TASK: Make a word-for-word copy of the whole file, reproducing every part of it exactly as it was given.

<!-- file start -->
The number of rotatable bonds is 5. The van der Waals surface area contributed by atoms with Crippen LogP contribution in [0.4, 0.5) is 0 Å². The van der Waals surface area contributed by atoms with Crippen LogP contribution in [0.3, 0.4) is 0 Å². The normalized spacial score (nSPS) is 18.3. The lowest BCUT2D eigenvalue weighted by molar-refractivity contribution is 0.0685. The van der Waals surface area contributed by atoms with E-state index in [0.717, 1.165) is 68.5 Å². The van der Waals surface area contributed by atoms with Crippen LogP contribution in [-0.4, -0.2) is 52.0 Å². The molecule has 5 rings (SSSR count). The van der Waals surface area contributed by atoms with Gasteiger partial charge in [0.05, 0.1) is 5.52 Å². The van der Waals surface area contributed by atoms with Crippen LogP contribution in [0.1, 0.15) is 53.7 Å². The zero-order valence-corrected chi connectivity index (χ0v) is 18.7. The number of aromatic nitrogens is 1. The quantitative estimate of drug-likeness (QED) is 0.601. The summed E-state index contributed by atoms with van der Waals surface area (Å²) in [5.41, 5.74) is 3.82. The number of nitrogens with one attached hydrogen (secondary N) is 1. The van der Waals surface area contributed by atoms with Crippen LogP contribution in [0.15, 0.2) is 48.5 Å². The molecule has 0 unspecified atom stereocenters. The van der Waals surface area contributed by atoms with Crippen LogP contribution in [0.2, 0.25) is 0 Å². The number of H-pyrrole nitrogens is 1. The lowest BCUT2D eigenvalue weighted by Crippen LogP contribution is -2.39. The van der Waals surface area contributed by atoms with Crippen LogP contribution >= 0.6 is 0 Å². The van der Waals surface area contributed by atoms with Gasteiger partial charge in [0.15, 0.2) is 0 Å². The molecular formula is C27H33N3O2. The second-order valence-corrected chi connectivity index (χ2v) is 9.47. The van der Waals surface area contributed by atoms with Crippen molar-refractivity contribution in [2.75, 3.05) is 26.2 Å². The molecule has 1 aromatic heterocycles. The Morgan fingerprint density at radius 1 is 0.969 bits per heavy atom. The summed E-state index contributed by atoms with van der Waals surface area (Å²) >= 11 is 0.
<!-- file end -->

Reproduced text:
The number of rotatable bonds is 5. The van der Waals surface area contributed by atoms with Crippen LogP contribution in [0.4, 0.5) is 0 Å². The van der Waals surface area contributed by atoms with Crippen LogP contribution in [0.3, 0.4) is 0 Å². The normalized spacial score (nSPS) is 18.3. The lowest BCUT2D eigenvalue weighted by molar-refractivity contribution is 0.0685. The van der Waals surface area contributed by atoms with E-state index in [0.717, 1.165) is 68.5 Å². The van der Waals surface area contributed by atoms with Crippen LogP contribution in [-0.4, -0.2) is 52.0 Å². The molecule has 5 rings (SSSR count). The van der Waals surface area contributed by atoms with Gasteiger partial charge in [0.05, 0.1) is 5.52 Å². The van der Waals surface area contributed by atoms with Crippen LogP contribution in [0.1, 0.15) is 53.7 Å². The zero-order valence-corrected chi connectivity index (χ0v) is 18.7. The number of aromatic nitrogens is 1. The quantitative estimate of drug-likeness (QED) is 0.601. The summed E-state index contributed by atoms with van der Waals surface area (Å²) in [5.41, 5.74) is 3.82. The number of nitrogens with one attached hydrogen (secondary N) is 1. The van der Waals surface area contributed by atoms with Crippen LogP contribution in [0.15, 0.2) is 48.5 Å². The molecule has 0 unspecified atom stereocenters. The van der Waals surface area contributed by atoms with Crippen LogP contribution in [0.2, 0.25) is 0 Å². The number of H-pyrrole nitrogens is 1. The lowest BCUT2D eigenvalue weighted by Crippen LogP contribution is -2.39. The van der Waals surface area contributed by atoms with Crippen LogP contribution >= 0.6 is 0 Å². The van der Waals surface area contributed by atoms with Gasteiger partial charge in [0.15, 0.2) is 0 Å². The molecular formula is C27H33N3O2. The second-order valence-corrected chi connectivity index (χ2v) is 9.47. The van der Waals surface area contributed by atoms with Crippen molar-refractivity contribution in [2.75, 3.05) is 26.2 Å². The molecule has 1 aromatic heterocycles. The Morgan fingerprint density at radius 1 is 0.969 bits per heavy atom. The summed E-state index contributed by atoms with van der Waals surface area (Å²) >= 11 is 0.